Ten Benefits of Frequent Family Dinners

The more often children and teens eat dinner with their families, the less likely they are to smoke, drink and use drugs. Children and teens who have frequent family dinners:

·         are at half the risk for substance abuse compared to teens who dine with their families infrequently

·         are less likely to have friends or classmates who use illicit drugs or abuse prescription drugs

·         have lower levels of tension and stress at home

·         are more likely to say that their parents are proud of them

·         are likelier to say they can confide in their parents

·         are likelier to get better grades in school

·         are more likely to be emotionally content and have positive peer relationships

·         have healthier eating habits

·         are at lower risk for thoughts of suicide

·         are less likely to try marijuana or have friends who use marijuana

Percent Teens Who Smoke, Drink, Use Marijuana

(by frequency of family dinners)

 

5 to 7 dinners per week 0 to 2 dinners per week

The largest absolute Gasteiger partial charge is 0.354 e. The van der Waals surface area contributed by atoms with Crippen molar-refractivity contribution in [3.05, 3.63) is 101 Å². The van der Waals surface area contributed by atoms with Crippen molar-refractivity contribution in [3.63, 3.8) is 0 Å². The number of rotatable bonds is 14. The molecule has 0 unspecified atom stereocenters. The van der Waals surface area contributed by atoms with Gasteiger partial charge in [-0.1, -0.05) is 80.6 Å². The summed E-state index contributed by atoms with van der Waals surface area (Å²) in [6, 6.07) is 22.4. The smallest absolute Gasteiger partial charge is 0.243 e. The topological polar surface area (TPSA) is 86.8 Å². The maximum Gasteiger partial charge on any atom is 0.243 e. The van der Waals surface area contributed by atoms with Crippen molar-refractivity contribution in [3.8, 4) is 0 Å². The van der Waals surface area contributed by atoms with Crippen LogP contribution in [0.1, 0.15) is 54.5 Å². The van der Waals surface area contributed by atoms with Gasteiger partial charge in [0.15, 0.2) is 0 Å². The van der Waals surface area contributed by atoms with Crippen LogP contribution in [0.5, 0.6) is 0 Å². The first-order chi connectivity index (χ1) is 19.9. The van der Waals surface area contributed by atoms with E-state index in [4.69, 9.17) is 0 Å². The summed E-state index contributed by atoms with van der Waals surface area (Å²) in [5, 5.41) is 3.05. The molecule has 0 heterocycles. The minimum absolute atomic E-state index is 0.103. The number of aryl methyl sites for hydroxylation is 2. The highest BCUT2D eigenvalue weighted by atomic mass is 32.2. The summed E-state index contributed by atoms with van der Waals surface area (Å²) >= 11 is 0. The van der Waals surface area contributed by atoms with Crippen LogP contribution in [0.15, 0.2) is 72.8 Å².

Cigarettes 14 34
Alcohol 30 52
Marijuana 12 35

 

CASA* is the only national organization that brings together under one roof all the professional disciplines needed to study and combat all types of substance abuse as they affect all aspects of society.  CASA has issued more than 55 reports, has conducted demonstration projects focused on children, families and schools at 96 sites in 41 cities in 22 states, and has been testing the effectiveness of drug and alcohol treatment, monitoring 15,000 individuals in more than 200 programs and five drug courts in 26 states.  CASA is the creator of the nationwide Family Day initiative – the fourth Monday in September – that promotes parental engagement.  To become a CASA member, please visit www.casacolumbia.org and click “Become a Member” on the main menu or send an e-mail tomembership@casacolumbia.org for more information.

*The National Center on Addiction and Substance Abuse at Columbia University is neither affiliated with, nor sponsored by, the National Court Appointed Special Advocate Association (also known as “CASA”) or any of its member organizations, or any other organizations with the name of “CASA”.

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